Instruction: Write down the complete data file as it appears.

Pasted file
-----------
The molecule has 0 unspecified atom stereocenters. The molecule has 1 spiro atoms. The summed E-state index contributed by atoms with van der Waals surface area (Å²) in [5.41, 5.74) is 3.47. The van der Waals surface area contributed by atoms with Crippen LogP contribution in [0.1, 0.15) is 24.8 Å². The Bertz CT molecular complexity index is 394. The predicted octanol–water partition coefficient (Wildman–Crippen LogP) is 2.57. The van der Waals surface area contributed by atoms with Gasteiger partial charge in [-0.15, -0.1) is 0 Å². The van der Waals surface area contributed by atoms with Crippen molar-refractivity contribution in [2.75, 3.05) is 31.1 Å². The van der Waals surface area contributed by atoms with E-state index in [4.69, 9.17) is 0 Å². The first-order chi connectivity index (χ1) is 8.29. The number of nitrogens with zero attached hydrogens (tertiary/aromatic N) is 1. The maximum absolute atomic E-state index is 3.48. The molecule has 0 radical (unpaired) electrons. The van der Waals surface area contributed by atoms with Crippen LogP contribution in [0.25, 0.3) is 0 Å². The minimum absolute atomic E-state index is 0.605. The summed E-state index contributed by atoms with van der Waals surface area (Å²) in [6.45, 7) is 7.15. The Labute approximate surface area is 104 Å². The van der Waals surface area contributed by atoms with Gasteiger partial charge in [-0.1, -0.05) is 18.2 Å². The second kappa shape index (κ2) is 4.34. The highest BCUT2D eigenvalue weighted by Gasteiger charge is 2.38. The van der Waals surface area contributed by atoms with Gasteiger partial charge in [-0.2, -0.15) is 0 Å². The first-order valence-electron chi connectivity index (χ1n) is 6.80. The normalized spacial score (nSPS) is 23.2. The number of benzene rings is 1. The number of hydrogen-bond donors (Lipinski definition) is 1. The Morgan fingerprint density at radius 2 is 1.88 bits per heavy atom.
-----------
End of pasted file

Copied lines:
The molecule has 0 unspecified atom stereocenters. The molecule has 1 spiro atoms. The summed E-state index contributed by atoms with van der Waals surface area (Å²) in [5.41, 5.74) is 3.47. The van der Waals surface area contributed by atoms with Crippen LogP contribution in [0.1, 0.15) is 24.8 Å². The Bertz CT molecular complexity index is 394. The predicted octanol–water partition coefficient (Wildman–Crippen LogP) is 2.57. The van der Waals surface area contributed by atoms with Gasteiger partial charge in [-0.15, -0.1) is 0 Å². The van der Waals surface area contributed by atoms with Crippen molar-refractivity contribution in [2.75, 3.05) is 31.1 Å². The van der Waals surface area contributed by atoms with E-state index in [4.69, 9.17) is 0 Å². The first-order chi connectivity index (χ1) is 8.29. The number of nitrogens with zero attached hydrogens (tertiary/aromatic N) is 1. The maximum absolute atomic E-state index is 3.48. The molecule has 0 radical (unpaired) electrons. The van der Waals surface area contributed by atoms with Crippen LogP contribution in [0.25, 0.3) is 0 Å². The minimum absolute atomic E-state index is 0.605. The summed E-state index contributed by atoms with van der Waals surface area (Å²) in [6.45, 7) is 7.15. The Labute approximate surface area is 104 Å². The van der Waals surface area contributed by atoms with Gasteiger partial charge in [-0.1, -0.05) is 18.2 Å². The second kappa shape index (κ2) is 4.34. The highest BCUT2D eigenvalue weighted by Gasteiger charge is 2.38. The van der Waals surface area contributed by atoms with Gasteiger partial charge in [-0.2, -0.15) is 0 Å². The first-order valence-electron chi connectivity index (χ1n) is 6.80. The normalized spacial score (nSPS) is 23.2. The number of benzene rings is 1. The number of hydrogen-bond donors (Lipinski definition) is 1. The Morgan fingerprint density at radius 2 is 1.88 bits per heavy atom.